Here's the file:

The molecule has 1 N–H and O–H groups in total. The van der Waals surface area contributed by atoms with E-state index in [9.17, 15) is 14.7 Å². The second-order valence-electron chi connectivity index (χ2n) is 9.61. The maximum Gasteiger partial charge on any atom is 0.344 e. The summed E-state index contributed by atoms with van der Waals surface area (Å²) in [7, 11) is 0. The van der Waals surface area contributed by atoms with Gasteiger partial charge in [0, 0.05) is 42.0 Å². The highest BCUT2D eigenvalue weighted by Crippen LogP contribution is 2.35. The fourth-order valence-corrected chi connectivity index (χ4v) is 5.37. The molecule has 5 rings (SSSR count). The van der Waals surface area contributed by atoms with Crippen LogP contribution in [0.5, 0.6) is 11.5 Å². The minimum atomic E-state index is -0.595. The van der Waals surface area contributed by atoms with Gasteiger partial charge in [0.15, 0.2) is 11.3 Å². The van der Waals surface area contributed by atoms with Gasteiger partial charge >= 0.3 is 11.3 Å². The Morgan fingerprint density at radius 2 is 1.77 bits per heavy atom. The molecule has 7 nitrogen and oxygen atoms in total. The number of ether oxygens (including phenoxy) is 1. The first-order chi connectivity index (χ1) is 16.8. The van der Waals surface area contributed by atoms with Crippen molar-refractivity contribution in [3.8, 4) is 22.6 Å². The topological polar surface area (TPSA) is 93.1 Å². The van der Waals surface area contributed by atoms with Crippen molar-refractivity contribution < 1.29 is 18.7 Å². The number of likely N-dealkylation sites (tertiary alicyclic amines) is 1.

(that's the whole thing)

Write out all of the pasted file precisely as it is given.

The molecule has 1 N–H and O–H groups in total. The van der Waals surface area contributed by atoms with E-state index in [9.17, 15) is 14.7 Å². The second-order valence-electron chi connectivity index (χ2n) is 9.61. The maximum Gasteiger partial charge on any atom is 0.344 e. The summed E-state index contributed by atoms with van der Waals surface area (Å²) in [7, 11) is 0. The van der Waals surface area contributed by atoms with Gasteiger partial charge in [0, 0.05) is 42.0 Å². The highest BCUT2D eigenvalue weighted by Crippen LogP contribution is 2.35. The fourth-order valence-corrected chi connectivity index (χ4v) is 5.37. The molecule has 5 rings (SSSR count). The van der Waals surface area contributed by atoms with Crippen LogP contribution in [0.5, 0.6) is 11.5 Å². The minimum atomic E-state index is -0.595. The van der Waals surface area contributed by atoms with Gasteiger partial charge in [0.15, 0.2) is 11.3 Å². The van der Waals surface area contributed by atoms with Gasteiger partial charge >= 0.3 is 11.3 Å². The Morgan fingerprint density at radius 2 is 1.77 bits per heavy atom. The molecule has 7 nitrogen and oxygen atoms in total. The number of ether oxygens (including phenoxy) is 1. The first-order chi connectivity index (χ1) is 16.8. The van der Waals surface area contributed by atoms with Crippen molar-refractivity contribution in [3.8, 4) is 22.6 Å². The topological polar surface area (TPSA) is 93.1 Å². The van der Waals surface area contributed by atoms with Crippen molar-refractivity contribution < 1.29 is 18.7 Å². The number of likely N-dealkylation sites (tertiary alicyclic amines) is 1.